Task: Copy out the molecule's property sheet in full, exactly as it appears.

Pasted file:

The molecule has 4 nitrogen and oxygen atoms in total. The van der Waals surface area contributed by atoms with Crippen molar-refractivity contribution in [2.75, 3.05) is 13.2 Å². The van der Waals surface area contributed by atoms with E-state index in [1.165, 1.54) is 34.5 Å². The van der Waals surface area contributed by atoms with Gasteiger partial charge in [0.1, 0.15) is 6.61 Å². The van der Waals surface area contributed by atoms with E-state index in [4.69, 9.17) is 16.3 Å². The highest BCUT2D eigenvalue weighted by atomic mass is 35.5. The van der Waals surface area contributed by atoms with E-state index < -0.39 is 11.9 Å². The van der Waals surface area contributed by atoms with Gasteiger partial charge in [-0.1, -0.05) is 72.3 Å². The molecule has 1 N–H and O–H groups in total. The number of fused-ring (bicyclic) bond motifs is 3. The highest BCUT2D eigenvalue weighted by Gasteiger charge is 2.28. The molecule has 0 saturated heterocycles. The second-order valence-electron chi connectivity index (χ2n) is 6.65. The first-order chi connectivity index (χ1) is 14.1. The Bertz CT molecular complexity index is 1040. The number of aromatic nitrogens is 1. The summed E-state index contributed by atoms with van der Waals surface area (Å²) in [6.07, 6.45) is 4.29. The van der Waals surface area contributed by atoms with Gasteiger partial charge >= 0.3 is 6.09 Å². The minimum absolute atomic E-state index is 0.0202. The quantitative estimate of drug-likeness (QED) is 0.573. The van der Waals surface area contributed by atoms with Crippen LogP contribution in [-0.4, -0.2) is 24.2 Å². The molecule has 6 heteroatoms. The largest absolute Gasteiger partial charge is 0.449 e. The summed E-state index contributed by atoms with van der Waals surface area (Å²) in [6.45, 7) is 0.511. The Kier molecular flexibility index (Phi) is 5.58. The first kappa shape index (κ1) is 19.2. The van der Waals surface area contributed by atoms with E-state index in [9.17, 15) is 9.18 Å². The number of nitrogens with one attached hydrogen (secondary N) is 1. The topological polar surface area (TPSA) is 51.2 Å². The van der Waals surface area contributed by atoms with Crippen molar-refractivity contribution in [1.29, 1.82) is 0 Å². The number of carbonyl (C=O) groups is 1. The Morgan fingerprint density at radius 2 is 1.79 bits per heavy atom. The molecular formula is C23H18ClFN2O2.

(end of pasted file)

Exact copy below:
The molecule has 4 nitrogen and oxygen atoms in total. The van der Waals surface area contributed by atoms with Crippen molar-refractivity contribution in [2.75, 3.05) is 13.2 Å². The van der Waals surface area contributed by atoms with E-state index in [1.165, 1.54) is 34.5 Å². The van der Waals surface area contributed by atoms with Gasteiger partial charge in [0.1, 0.15) is 6.61 Å². The van der Waals surface area contributed by atoms with E-state index in [4.69, 9.17) is 16.3 Å². The highest BCUT2D eigenvalue weighted by atomic mass is 35.5. The van der Waals surface area contributed by atoms with E-state index < -0.39 is 11.9 Å². The van der Waals surface area contributed by atoms with Gasteiger partial charge in [-0.1, -0.05) is 72.3 Å². The molecule has 1 N–H and O–H groups in total. The number of fused-ring (bicyclic) bond motifs is 3. The highest BCUT2D eigenvalue weighted by Gasteiger charge is 2.28. The molecule has 0 saturated heterocycles. The second-order valence-electron chi connectivity index (χ2n) is 6.65. The first-order chi connectivity index (χ1) is 14.1. The Bertz CT molecular complexity index is 1040. The number of aromatic nitrogens is 1. The summed E-state index contributed by atoms with van der Waals surface area (Å²) in [6.07, 6.45) is 4.29. The van der Waals surface area contributed by atoms with Gasteiger partial charge >= 0.3 is 6.09 Å². The minimum absolute atomic E-state index is 0.0202. The quantitative estimate of drug-likeness (QED) is 0.573. The van der Waals surface area contributed by atoms with Crippen LogP contribution in [-0.4, -0.2) is 24.2 Å². The molecule has 6 heteroatoms. The largest absolute Gasteiger partial charge is 0.449 e. The summed E-state index contributed by atoms with van der Waals surface area (Å²) in [6.45, 7) is 0.511. The Kier molecular flexibility index (Phi) is 5.58. The first kappa shape index (κ1) is 19.2. The van der Waals surface area contributed by atoms with E-state index in [9.17, 15) is 9.18 Å². The number of nitrogens with one attached hydrogen (secondary N) is 1. The topological polar surface area (TPSA) is 51.2 Å². The van der Waals surface area contributed by atoms with Crippen molar-refractivity contribution in [1.29, 1.82) is 0 Å². The number of carbonyl (C=O) groups is 1. The Morgan fingerprint density at radius 2 is 1.79 bits per heavy atom. The molecular formula is C23H18ClFN2O2.